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Guide dog Niksi: It's always amazing and fun to come to campus

In this Walk in my shoes (or paws) interview, we meet 3-year old guide dog Niksi, HR Specialist Mari Tammisaari's most important colleague. When wearing her guide dog harness, Niksi is at work and doesn't want any distractions, but without the harness she's keen to get to know everyone.
Labrador Retriever Niksi looks into the camera.
Niksi often works in Väre. Photo: Tiina Aulanko-Jokirinne.

What path did you take to Aalto?

(walking without a guide dog harness and carrying a teddy bear in her mouth)

I'm a Labrador Retriever, more specifically a hunting breed. After I was born, I spent my first year and a half in the farmhouse of a volunteer foster family. Then I went to a guide dog school for six months, where my courage, health and love of children were thoroughly tested. I was also taught to be a little less interested in other dogs. I passed all that.

I first visited Mari in December 2022, and in February 2023 I moved in. I always come to campus with Mari because guide dogs are welcome everywhere.

What is your favourite place on campus?

(free of her harness, she bounces excitedly when she’s allowed to greet a person passing by)

Dining halls and kitchens! I'm really greedy. I walk around and grab everything on the floor, from chunks of lettuce to whatever else is there. I know I should concentrate on guiding, but food is just irresistible. And my favourite people are just about everyone I get to say hi to.

Guide dog Niksi with an official look.

What do you do for a living?

(with an official look)

I'm Mari's mobility aid, so I'm at work whenever Mari gets going. I can find all sorts of things, including lifts, stairs, doors, cafeterias, escalators, toilets and crosswalks. I can also walk on the right and left side of the road and, for example, follow the receptionist.

I also do volunteer work at home. There, too, I vacuum crumbs from under the table and wash viili containers and similar things so they can be put straight into the plastic waste.

What was it like to start working at Aalto?

(squirms excitedly)

Eager, but that’s how it is every day. When our work taxi pulls up in front of Väre, it's always just as amazing and fun.

What would you like the people on campus to do in terms of greeting you?

(looks long and hard into my eyes)

As difficult as it is, we can't say hello when I'm wearing my guide dog harness. I'm responsible for moving safely, and it's really important to focus on that. I do try to catch people’s eyes every now and then, but it's not something you should respond to. Just ignore me and give your attention to Mari. You can always stop and talk to Mari.

Guide dog Niksi looking right in the photo.

How does it feel to walk on Niksi's paws or slippers?

(wags tail)

I'm so excited to be doing this job! I know it’s meaningful, and it matches my education and skills. Mari loves me and I love her. I want to be both happy and useful.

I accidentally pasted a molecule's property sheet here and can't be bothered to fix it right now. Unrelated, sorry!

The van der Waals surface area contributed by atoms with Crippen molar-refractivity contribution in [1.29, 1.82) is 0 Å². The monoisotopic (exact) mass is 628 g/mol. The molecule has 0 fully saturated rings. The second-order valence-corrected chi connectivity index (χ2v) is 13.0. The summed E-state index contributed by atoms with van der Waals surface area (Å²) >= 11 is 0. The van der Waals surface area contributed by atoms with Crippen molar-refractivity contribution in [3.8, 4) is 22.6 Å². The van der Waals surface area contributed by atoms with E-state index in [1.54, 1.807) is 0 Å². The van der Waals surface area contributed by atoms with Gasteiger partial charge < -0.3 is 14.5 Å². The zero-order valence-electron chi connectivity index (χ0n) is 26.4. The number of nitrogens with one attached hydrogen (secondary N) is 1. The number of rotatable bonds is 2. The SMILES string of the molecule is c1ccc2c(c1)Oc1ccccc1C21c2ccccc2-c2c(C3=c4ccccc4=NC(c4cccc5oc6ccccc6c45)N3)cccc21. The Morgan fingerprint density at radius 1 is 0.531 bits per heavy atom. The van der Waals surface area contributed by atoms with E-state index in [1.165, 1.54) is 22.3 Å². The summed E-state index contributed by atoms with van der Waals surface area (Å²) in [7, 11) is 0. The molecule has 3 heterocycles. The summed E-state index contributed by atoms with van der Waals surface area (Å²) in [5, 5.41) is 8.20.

But I don't have slippers. It's been such a cold winter that during the coldest days I haven't been able to go out in my guide harness. The pace is too slow for me – I can't keep warm, and I start limping from the cold. When it's freezing, I can run free in the backyard without a harness.

What would you like to develop at Aalto?

(lies down)

More canteens and dogs on campus! There are also some accessibility issues that could be improved. For example, in Dipoli, if you want to leave Kaleva by elevator, the intermediate door is locked, and you have to call a guard. That’s unnecessarily complicated.

Guide dog Niksi looking left in the photo.

You seem to have a very good grasp of Finnish orders. Have you heard any strange noises on campus?

(straightens up and hides under the chairs)

Retuperän WBK is spooky. Once, I was in the auditorium when the band suddenly came in with a terrible bang. I started shaking and we had to leave immediately. No offence.

There’s also been research related to dogs at Aalto. What do you think about things like holographic ball games for dogs or virtual walks?

(looks appraisingly into the eyes)

I wouldn't care for that, thank you very much. I've been taught since I was a puppy that balls are not very interesting. Someone even tried to play football with me, but it just doesn't interest me. My sense of smell is the most important thing to me, and sniffing stuff while doing the rounds is the best. I understand that the virtual walk lacks all the lovely smells and messages left by other dogs.

Aalto researchers are also developing a brain imaging device for dogs and cats, with the aim of unlocking the secrets of their minds. How does that sound?

(raises her head with curiosity)

Oh, that’s interesting! Then I could share more ideas with people. Now, I'm just trying to get my message across with my eyes and tail. Though that’s often already enough to make my opinion clear!

Niksi is swimming in a pool together with her guide dog brother.
Photo: Mari Tammisaari.

We heard that you have a strong opinion about break exercise and stretching. Could you be more specific?

(extends her paws for a long stretch)

It's always worth stretching. Dog stretching is something I always do before I get moving.

What is your dog life like in your free time?

(writhes around excitedly just before the harness is put back on)

I like curtains. It’s nice to walk under them. I love swimming in the sea and the dog pool.  Meeting my dog friends is wonderful. Every day, I play with my toys and get lots of scratches. My favourite treats are carrots and buttermilk. At home I sleep and snore – and apparently my paws smell like popcorn. I’m a very happy dog.

Campus photos and interview with Niksi and Mari: Tiina Aulanko-Jokirinne, finetuning dog language: Sedeer el-Showk

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